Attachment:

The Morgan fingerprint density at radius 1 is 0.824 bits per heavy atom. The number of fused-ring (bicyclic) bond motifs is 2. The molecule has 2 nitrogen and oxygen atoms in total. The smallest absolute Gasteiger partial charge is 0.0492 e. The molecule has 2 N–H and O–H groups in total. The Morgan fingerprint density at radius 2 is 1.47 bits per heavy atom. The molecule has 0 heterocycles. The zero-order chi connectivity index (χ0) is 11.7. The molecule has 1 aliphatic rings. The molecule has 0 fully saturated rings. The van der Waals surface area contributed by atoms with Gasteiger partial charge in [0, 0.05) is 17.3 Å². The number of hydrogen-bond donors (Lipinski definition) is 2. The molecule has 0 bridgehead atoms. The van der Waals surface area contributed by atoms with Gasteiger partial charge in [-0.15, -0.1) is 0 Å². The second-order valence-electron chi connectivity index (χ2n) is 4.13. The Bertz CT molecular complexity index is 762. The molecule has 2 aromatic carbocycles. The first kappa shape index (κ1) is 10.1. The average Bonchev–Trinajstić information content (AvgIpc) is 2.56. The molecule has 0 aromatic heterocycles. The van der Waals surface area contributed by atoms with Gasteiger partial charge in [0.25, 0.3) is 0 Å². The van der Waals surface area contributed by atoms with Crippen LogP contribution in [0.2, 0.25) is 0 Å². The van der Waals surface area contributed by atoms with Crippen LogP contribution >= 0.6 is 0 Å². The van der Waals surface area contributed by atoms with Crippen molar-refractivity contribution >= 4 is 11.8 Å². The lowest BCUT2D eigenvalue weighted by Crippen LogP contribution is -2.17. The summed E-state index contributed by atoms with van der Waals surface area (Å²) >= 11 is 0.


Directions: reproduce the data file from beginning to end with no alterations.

The Morgan fingerprint density at radius 1 is 0.824 bits per heavy atom. The number of fused-ring (bicyclic) bond motifs is 2. The molecule has 2 nitrogen and oxygen atoms in total. The smallest absolute Gasteiger partial charge is 0.0492 e. The molecule has 2 N–H and O–H groups in total. The Morgan fingerprint density at radius 2 is 1.47 bits per heavy atom. The molecule has 0 heterocycles. The zero-order chi connectivity index (χ0) is 11.7. The molecule has 1 aliphatic rings. The molecule has 0 fully saturated rings. The van der Waals surface area contributed by atoms with Gasteiger partial charge in [0, 0.05) is 17.3 Å². The number of hydrogen-bond donors (Lipinski definition) is 2. The molecule has 0 bridgehead atoms. The van der Waals surface area contributed by atoms with Gasteiger partial charge in [-0.15, -0.1) is 0 Å². The second-order valence-electron chi connectivity index (χ2n) is 4.13. The Bertz CT molecular complexity index is 762. The molecule has 2 aromatic carbocycles. The first kappa shape index (κ1) is 10.1. The average Bonchev–Trinajstić information content (AvgIpc) is 2.56. The molecule has 0 aromatic heterocycles. The van der Waals surface area contributed by atoms with Gasteiger partial charge in [0.25, 0.3) is 0 Å². The van der Waals surface area contributed by atoms with Crippen LogP contribution in [0.2, 0.25) is 0 Å². The van der Waals surface area contributed by atoms with Crippen LogP contribution >= 0.6 is 0 Å². The van der Waals surface area contributed by atoms with Crippen molar-refractivity contribution >= 4 is 11.8 Å². The lowest BCUT2D eigenvalue weighted by Crippen LogP contribution is -2.17. The summed E-state index contributed by atoms with van der Waals surface area (Å²) >= 11 is 0.